- Open Access
Deletion of human metapneumovirus M2-2 increases mutation frequency and attenuates growth in hamsters
Virology Journalvolume 5, Article number: 69 (2008)
Human metapneumovirus (hMPV) infection can cause acute lower respiratory tract illness in infants, the immunocompromised, and the elderly. Currently there are no licensed preventative measures for hMPV infections. Using a variant of hMPV/NL/1/00 that does not require trypsin supplementation for growth in tissue culture, we deleted the M2-2 gene and evaluated the replication of rhMPV/ΔM2-2 virus in vitro and in vivo.
In vitro studies showed that the ablation of M2-2 increased the propensity for insertion of U nucleotides in poly-U tracts of the genomic RNA. In addition, viral transcription was up-regulated although the level of genomic RNA remained comparable to rhMPV. Thus, deletion of M2-2 alters the ratio between hMPV genome copies and transcripts. In vivo, rhMPV/ΔM2-2 was attenuated compared to rhMPV in the lungs and nasal turbinates of hamsters. Hamsters immunized with one dose of rhMPV/ΔM2-2 were protected from challenge with 106 PFU of wild type (wt) hMPV/NL/1/00.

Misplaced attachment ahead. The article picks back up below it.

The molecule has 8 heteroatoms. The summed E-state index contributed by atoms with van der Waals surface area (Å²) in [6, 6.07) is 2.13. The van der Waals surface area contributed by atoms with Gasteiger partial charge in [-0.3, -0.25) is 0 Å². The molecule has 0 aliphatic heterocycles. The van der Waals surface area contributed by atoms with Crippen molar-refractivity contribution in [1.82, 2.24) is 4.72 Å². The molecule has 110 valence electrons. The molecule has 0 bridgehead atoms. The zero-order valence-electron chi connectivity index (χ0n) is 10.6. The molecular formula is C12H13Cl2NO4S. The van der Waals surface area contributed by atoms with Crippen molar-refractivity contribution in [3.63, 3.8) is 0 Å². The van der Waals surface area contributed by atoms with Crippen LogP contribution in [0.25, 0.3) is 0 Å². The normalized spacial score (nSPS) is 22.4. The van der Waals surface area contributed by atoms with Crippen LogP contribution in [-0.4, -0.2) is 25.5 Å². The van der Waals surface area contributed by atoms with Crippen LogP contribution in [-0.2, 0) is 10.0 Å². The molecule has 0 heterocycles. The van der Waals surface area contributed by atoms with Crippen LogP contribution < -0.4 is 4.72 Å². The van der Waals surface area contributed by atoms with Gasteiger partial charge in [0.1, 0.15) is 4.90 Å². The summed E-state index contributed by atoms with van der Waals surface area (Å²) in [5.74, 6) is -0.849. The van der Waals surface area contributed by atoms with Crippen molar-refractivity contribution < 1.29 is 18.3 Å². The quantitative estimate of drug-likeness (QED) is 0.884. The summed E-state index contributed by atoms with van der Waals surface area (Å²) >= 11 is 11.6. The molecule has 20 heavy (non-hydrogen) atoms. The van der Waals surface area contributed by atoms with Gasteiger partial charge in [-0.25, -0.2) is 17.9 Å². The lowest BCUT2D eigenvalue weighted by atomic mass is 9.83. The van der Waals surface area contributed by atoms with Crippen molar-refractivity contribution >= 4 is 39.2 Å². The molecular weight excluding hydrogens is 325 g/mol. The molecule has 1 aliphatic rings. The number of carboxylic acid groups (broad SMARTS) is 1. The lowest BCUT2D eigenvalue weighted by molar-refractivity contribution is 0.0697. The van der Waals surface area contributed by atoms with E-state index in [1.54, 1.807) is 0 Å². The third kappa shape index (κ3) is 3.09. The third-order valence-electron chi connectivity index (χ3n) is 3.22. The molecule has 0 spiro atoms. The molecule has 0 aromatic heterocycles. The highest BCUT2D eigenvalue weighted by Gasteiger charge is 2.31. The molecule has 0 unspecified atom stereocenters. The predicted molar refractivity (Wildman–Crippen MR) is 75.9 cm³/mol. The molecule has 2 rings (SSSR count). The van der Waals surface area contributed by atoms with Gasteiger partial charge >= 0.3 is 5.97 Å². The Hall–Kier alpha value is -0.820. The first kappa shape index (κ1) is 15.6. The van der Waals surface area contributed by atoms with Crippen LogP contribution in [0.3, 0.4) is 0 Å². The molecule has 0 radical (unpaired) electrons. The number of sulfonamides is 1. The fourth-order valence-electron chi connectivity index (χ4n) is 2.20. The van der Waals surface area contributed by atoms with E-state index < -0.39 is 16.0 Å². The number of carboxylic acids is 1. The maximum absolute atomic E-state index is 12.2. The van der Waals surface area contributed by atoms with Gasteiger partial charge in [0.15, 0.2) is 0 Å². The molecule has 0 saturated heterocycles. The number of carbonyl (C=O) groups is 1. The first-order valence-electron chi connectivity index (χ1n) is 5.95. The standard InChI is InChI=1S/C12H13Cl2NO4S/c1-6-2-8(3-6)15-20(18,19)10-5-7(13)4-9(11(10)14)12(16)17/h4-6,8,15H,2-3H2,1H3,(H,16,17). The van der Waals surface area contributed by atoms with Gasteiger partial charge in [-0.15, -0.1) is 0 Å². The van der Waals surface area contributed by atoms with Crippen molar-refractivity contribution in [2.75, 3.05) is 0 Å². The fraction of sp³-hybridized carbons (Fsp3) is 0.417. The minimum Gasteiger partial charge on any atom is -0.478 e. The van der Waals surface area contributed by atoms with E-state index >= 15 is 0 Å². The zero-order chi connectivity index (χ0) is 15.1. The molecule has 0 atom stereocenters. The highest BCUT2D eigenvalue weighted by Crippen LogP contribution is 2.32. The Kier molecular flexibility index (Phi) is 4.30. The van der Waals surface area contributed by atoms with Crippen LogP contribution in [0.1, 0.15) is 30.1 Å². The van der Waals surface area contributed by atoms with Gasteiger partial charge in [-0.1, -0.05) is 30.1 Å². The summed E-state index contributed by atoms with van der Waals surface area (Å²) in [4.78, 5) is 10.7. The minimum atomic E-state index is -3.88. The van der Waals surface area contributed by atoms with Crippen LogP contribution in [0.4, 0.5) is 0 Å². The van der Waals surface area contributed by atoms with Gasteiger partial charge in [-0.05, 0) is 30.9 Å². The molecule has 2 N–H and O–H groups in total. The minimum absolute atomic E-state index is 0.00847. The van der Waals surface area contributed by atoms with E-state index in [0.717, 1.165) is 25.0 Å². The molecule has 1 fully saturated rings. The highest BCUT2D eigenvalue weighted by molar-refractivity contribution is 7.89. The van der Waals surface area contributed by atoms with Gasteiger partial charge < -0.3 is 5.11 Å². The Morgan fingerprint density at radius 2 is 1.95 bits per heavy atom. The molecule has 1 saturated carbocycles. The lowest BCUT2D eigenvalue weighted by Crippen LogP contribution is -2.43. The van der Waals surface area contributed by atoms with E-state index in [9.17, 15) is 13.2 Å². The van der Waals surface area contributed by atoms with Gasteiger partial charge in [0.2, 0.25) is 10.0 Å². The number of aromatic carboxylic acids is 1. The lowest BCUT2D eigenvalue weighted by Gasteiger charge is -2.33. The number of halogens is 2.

Our results suggest that hMPV M2-2 alters regulation of transcription and influences the fidelity of the polymerase complex during viral genome replication. In the hamster model, rhMPVΔM2-2 is attenuated and protective suggesting that deletion of M2-2 may result in a potential live vaccine candidate. A more thorough knowledge of the hMPV polymerase complex and the role of M2-2 during hMPV replication are being studied as we develop a potential live hMPV vaccine candidate that lacks M2-2 expression.